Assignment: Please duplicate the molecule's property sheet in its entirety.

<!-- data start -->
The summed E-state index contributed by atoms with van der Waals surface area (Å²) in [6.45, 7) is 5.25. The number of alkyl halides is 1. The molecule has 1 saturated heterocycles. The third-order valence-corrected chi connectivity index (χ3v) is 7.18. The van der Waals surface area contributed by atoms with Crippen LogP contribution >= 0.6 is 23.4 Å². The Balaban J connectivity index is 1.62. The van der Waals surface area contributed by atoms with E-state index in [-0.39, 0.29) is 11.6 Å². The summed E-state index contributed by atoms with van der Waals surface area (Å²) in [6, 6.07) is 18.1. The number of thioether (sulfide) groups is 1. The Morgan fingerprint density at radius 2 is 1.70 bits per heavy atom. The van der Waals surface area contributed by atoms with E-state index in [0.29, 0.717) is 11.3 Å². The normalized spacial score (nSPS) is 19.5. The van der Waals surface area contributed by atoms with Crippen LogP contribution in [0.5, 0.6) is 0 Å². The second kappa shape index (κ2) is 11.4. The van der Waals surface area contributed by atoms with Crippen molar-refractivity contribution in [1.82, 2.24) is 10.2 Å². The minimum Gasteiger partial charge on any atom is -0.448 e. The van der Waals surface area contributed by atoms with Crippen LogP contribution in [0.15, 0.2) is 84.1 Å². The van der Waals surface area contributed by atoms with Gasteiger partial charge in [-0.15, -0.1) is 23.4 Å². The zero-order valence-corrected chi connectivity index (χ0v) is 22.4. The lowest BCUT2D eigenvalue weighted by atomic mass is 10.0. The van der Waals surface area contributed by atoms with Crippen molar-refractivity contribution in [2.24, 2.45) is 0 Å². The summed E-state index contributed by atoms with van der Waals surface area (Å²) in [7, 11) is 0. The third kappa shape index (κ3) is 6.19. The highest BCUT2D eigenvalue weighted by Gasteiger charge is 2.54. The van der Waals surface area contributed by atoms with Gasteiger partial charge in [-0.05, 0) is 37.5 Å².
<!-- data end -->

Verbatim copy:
The summed E-state index contributed by atoms with van der Waals surface area (Å²) in [6.45, 7) is 5.25. The number of alkyl halides is 1. The molecule has 1 saturated heterocycles. The third-order valence-corrected chi connectivity index (χ3v) is 7.18. The van der Waals surface area contributed by atoms with Crippen LogP contribution >= 0.6 is 23.4 Å². The Balaban J connectivity index is 1.62. The van der Waals surface area contributed by atoms with E-state index in [-0.39, 0.29) is 11.6 Å². The summed E-state index contributed by atoms with van der Waals surface area (Å²) in [6, 6.07) is 18.1. The number of thioether (sulfide) groups is 1. The Morgan fingerprint density at radius 2 is 1.70 bits per heavy atom. The van der Waals surface area contributed by atoms with E-state index in [0.29, 0.717) is 11.3 Å². The normalized spacial score (nSPS) is 19.5. The van der Waals surface area contributed by atoms with Crippen LogP contribution in [0.5, 0.6) is 0 Å². The second kappa shape index (κ2) is 11.4. The van der Waals surface area contributed by atoms with Crippen molar-refractivity contribution in [1.82, 2.24) is 10.2 Å². The minimum Gasteiger partial charge on any atom is -0.448 e. The van der Waals surface area contributed by atoms with Crippen LogP contribution in [0.15, 0.2) is 84.1 Å². The van der Waals surface area contributed by atoms with Gasteiger partial charge in [-0.15, -0.1) is 23.4 Å². The zero-order valence-corrected chi connectivity index (χ0v) is 22.4. The lowest BCUT2D eigenvalue weighted by atomic mass is 10.0. The van der Waals surface area contributed by atoms with Crippen molar-refractivity contribution in [2.24, 2.45) is 0 Å². The summed E-state index contributed by atoms with van der Waals surface area (Å²) in [7, 11) is 0. The third kappa shape index (κ3) is 6.19. The highest BCUT2D eigenvalue weighted by Gasteiger charge is 2.54. The van der Waals surface area contributed by atoms with Gasteiger partial charge in [-0.05, 0) is 37.5 Å².